Meanwhile, upon returning to Athens to a now empty hotel room, Wren decides to travel a bit around the islands on his own before his plane departs for America, where the parents were supposed to meet their twin sons, and Wren understands that Belle will not be there. Her defaulting of meeting her own children does not further endear her to us. But in possibly the strongest section of the novel, Wren (named for architect Christopher Wren) is driven to an island where he meets a woman who seems part real and part spirit, very much reminding us of Odysseus’ travels and travails through these same islands thousands of years ago. The woman “reads” his unhappiness, and urges him to look up another woman in Athens for some kind of “treatment”. That Wren follows through is indicative of the beginning of his own emotional breakthrough and reawakening. Messena, the woman in Athens, teaches him the importance of touching and being touched, although no sexual acts will occur, while these two wounded people, Wren and Messena, begin to fall in love, which Fairman presents as a combination of empathic conversation and physical touching. His encounters with these two women are exceptionally beautiful, as both represent body, mind and spirit, a touch of the mystery inherent in those Greek islands. Wren’s reawakening has begun, while Belle’s journey represents a further devolution into more anger, except for her bonding with her women passengers on the boat.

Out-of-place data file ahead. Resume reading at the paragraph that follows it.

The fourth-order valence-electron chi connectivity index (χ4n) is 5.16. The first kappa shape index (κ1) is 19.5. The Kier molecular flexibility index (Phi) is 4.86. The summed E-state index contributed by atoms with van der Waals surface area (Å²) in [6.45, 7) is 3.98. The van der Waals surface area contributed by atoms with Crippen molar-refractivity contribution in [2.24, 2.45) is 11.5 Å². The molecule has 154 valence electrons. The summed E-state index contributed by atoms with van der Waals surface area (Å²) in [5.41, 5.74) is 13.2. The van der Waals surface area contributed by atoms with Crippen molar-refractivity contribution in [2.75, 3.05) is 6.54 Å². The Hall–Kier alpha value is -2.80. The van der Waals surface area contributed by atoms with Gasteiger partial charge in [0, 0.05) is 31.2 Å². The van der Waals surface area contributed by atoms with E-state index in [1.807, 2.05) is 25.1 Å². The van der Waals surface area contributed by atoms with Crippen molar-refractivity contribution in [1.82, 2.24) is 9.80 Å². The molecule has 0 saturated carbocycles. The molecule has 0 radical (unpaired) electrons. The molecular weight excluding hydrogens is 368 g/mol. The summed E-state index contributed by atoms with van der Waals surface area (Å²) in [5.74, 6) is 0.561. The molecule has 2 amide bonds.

When both return, separately, to their house in America, it is clear that their marriage is over. Wren will be hired to design and build a series of houses and out buildings for a rich New York client, whose girlfriend helps bring out Wren’s creativity, but who will come onto him, and he will reject her advances. It is clear that Wren’s basic innocence and decency are traits that keep attracting women, although he does not entirely understand his appeal, which makes him an exceptionally winning contemporary American male character. Messena will have liberated him, and although Belle may or may not write a book about those islands, to enhance her career, and though she hopes to re-meet these women in the future, if we were to lay bets on which one has the likelier chance of finding a measure of contentment in the future, my money’s on Wren.
All of the psychodynamics take place against magnificent settings, and Fairman writes in a prose that is remarkably like poetry. The novel would make a superior play, partly because Fairman’s language is both theatrical, rhythmic and cadenced; various pieces of action could be blocked into acts of a play, where, I believe, the language would have its greatest impact. The two sides of Athena, as mentioned above, are represented by Belle and by Messena, and Fairman manages these metaphors with grace and high intelligence. The novel, in ways, seems as if it might have been written centuries ago, and the characters might even have been Greek gods and goddesses, or their puppets, as in so much Greek tragedy. Athena is a fascinating novel, unlike any I have read this year, and its mostly timeless themes are astutely rendered: Fairman is a romantic at heart, and his novel is a plea for the possibility of love emerging at any age. Its similarities to The Odyssey are plentiful—the other three women on the boat could easily become a Greek chorus, for example—and Fairman makes the issues he raises as contemporary as American feminism, and is ancient as the Greek myths and gods and goddesses, whose characteristics underlie the entire novel.